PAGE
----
The Surge in Tourist Arrivals After the end of the Civil War in 2009, Sri Lanka witnessed an upsurge in tourism in 2010 and 2011, with the number of tourist arrivals increasing by 46% in 2010 and 31% in 2011. Tourist arrivals in January and February 2012 have witnessed a y-o-y growth of 16% and 27% over the same period in 2011. Extrapolating the trends, we can expect the total tourist arrivals in Sri Lanka to reach one million in 2012; a significant 38% CAGR during 2009-2011 (Figure 21). The Government of Sri Lanka has projected a 2.5 million tourist arrivals by 2016, which implies a healthy 24% CAGR during the 2011-2016 period.

Hilton JAIC Tower

Figure 21: Tourist Arrivals in Sri Lanka – The Expected J Curve

Tourist Arrivals

60%

40%

0%

JLL ESTIMATE

855,905

654,477

80%

0%

016F

015F

014F

01F

01e

011

-0%

010

008

007

2006

005

2004

00

00

001

000

-

009

447,890

438,470

494,010

559,600

549,310 566,200

500,640

9,170

336,800

1,000,000 400,410

Tourist Arrivals

1,500,000

1,078,719

CAGR 38% (009-011)

,000,000

100%

% Y-o-Y Change

CAGR 24% (2011-2016)

,500,000

500,000

GOVERNMENT ,500,000

,000,000

% Y-o-Y Change

Source: Sri Lanka Tourism Development Authority (2000-2011), 2012e estimated by Jones Lang LaSalle, 2013F-2016F based on the target set by Government of Sri Lanka 16

Economic Impact 2012: Sri Lanka by World Travel and Tourism Council


22 On Point • Real Estate in Sri Lanka - Prospects and Potential

Hospitality Infrastructure: Capacity Generation The surge in tourism will require a near doubling of hospitality infrastructure in the coming years. As of 2010, the country had only 22,735 SLTDA approved hotel rooms (Figure 22). From an assessment done by SLTDA in 2009, there was a high concentration of hotels in the premium 5-star category and the budget 2-star category (Figure 23). A significant share of the current capacity is unclassified with no star rating, which offer a less expensive but non-standard product option to tourists. In the segment spectrum, there is a significant shortage in the 4-Star and 3-Star categories, which together account for only 18% of the rooms. Figure 22: Tourist Accommodation in Sri Lanka (2010) Accommodation Type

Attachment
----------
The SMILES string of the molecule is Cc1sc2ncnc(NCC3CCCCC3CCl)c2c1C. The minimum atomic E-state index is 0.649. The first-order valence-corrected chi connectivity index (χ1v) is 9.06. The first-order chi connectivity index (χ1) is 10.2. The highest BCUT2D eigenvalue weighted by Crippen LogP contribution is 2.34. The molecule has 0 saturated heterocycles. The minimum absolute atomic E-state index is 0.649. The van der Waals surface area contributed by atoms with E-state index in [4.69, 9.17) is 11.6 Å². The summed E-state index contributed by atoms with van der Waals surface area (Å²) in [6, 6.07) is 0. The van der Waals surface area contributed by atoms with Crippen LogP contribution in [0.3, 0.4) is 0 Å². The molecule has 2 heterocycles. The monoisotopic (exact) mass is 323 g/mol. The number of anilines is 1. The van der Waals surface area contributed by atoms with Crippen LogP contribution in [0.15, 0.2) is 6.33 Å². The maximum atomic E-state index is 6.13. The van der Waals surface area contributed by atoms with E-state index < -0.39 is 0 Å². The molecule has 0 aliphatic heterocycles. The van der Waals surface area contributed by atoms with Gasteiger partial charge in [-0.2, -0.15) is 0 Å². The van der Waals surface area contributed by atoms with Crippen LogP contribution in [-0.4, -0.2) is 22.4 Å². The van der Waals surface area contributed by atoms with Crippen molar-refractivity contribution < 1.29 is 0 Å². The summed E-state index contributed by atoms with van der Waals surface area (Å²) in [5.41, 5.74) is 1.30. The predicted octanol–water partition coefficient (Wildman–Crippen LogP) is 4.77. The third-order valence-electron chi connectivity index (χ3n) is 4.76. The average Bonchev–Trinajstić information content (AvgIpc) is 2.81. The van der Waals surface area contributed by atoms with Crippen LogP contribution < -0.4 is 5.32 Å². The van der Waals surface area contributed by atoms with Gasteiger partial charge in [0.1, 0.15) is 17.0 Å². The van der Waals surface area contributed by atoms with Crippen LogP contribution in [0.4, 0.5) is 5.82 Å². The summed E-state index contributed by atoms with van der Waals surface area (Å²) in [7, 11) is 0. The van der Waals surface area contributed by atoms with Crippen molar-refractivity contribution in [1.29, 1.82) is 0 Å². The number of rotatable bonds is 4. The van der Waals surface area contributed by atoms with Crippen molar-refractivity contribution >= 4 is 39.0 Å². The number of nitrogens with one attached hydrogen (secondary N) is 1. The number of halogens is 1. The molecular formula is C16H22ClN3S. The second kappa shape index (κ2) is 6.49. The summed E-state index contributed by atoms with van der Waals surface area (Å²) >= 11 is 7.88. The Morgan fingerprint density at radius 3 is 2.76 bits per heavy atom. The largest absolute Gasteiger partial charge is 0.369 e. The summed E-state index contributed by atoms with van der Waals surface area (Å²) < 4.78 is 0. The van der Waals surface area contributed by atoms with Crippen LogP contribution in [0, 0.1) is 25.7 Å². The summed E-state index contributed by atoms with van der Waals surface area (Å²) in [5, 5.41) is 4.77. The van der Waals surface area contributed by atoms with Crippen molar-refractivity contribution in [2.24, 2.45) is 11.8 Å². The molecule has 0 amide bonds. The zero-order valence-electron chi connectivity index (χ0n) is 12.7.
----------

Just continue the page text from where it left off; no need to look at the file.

Number

Number of Rooms

Tourist Hotels

256

14,948

Boutique Hotels and Villas

50

577

Home Stay Units

181

560

Guest Houses

679

6,393

Heritage Homes

49

257

Total

With a target of 2.5 million tourist arrivals by 2016, nearly 4,500– 5,100 annual incremental supply of hotel rooms will be required in the next five years. With an average of 60 rooms per hotel17, the supply of hotels needed every year for the next five years to meet the demand is 75-85 hotels or nearly 3.5-4.0 million sq ft of hotel space (Figure 24).

22,735

Source: Tourism Development Strategy 2011-2016, Ministry of Economic Development, Government of Sri Lanka

Figure 24: Estimated Number of Additional Hotel Rooms Required Hotel Rooms Required

Figure 23: Hotel Rooms by Star Category (2009)

Hotel Estimated Area Hotels Rooms (million sq ft)

5-Star 1%

Unclassified 36%

11%

4-Star

7% 7%

17%

1-Star -Star Source: Sri Lanka Tourism Development Authority

-Star

Government of Sri Lanka Target (2012-2016)^

22,500

4,500

75

3.6

E&Y-FICCI Estimates (2011-2016)#

30,500

5,083

85

4.1

JLL Estimates (2012-2016)*

25,000

5,000

83

4.0

Source: ^Tourism Development Strategy 2011-2016, Ministry of Economic Development, Government of Sri Lanka (2011) # A New Realty: Dissolving Borders Through Cross-Border Integration, E&Y and FICCI (2011) *Jones Lang LaSalle

Cinnamon Lakeside 17

Annual Incremental Supply Required

As per SLTDA, in 2010 there were 242 hotels with a total of 14,461 hotel rooms, implying an average of 60 hotel rooms per hotel.


On Point • Real Estate in Sri Lanka - Prospects and Potential 23

Hotel Rooms - Occupancy Occupancy rates in hotels across Sri Lanka increased after the end of the civil war, rising from 48.4% in 2009 to 70.1% in 2010 (Figure 25) and it is estimated that occupancy rates in 2011 were above 80%. Hotels in the Greater Colombo Area enjoyed a high occupancy rate of over 75% during 2010, which underlines the need for quality supply in this region. The tourist hotspots on the South Coast also witnessed high occupancy levels of over 71.9% during 2010. However, occupancy of hotels along the South Coast before Galle was higher than those beyond Galle. Thus, from the occupancy data, it is clear that there are ample opportunities for hotel construction in the Greater Colombo Area and on the South Coast before reaching Galle. Figure 25: Hotel Occupancy Rates by Region 2001

2002

2003

2004

2005

2006

2007

2008

2009

2010

Colombo City

45.4

56.4

68.7

75.5

76.3

64.3

63.9

57.1

57.8

78.3

Greater Colombo

47.2

42.8

48.9

52.9

44.8

48.0

49.3

52.6

52.7

75.1

South Coast

41.1

38.0

48.3

52.6

31.5

41.2

47.6

46.1

49.6

71.9

East Coast

15.0

44.8

51.1

44.2

29.1

16.9

18.0

21.6

37.8

70.0

High Country

35.4

36.3

44.3

52.4

36.6

39.9

41.2

34.2

42.2

63.5

Ancient Cities

39.1

42.4

54.0

60.4

39.5

43.3

40.3

35.2

44.4

62.6

All Regions

42.1

43.1

53.2

59.3

45.4

47.8

46.2

43.9

48.4

70.1

Source: Annual Statistical Report of Sri Lanka Tourism 2010 (SLTDA) Notes: Major Cities in Each Region - Greater Colombo: Colombo, Gampaha and Kalutara | South Coast: Galle | East Coast: Trincomalee and Batticaloa | High Country: Badulla and Bandarawela | Ancient Cities: Kandy, Anuradhapura, Habarana and Polonnaruwa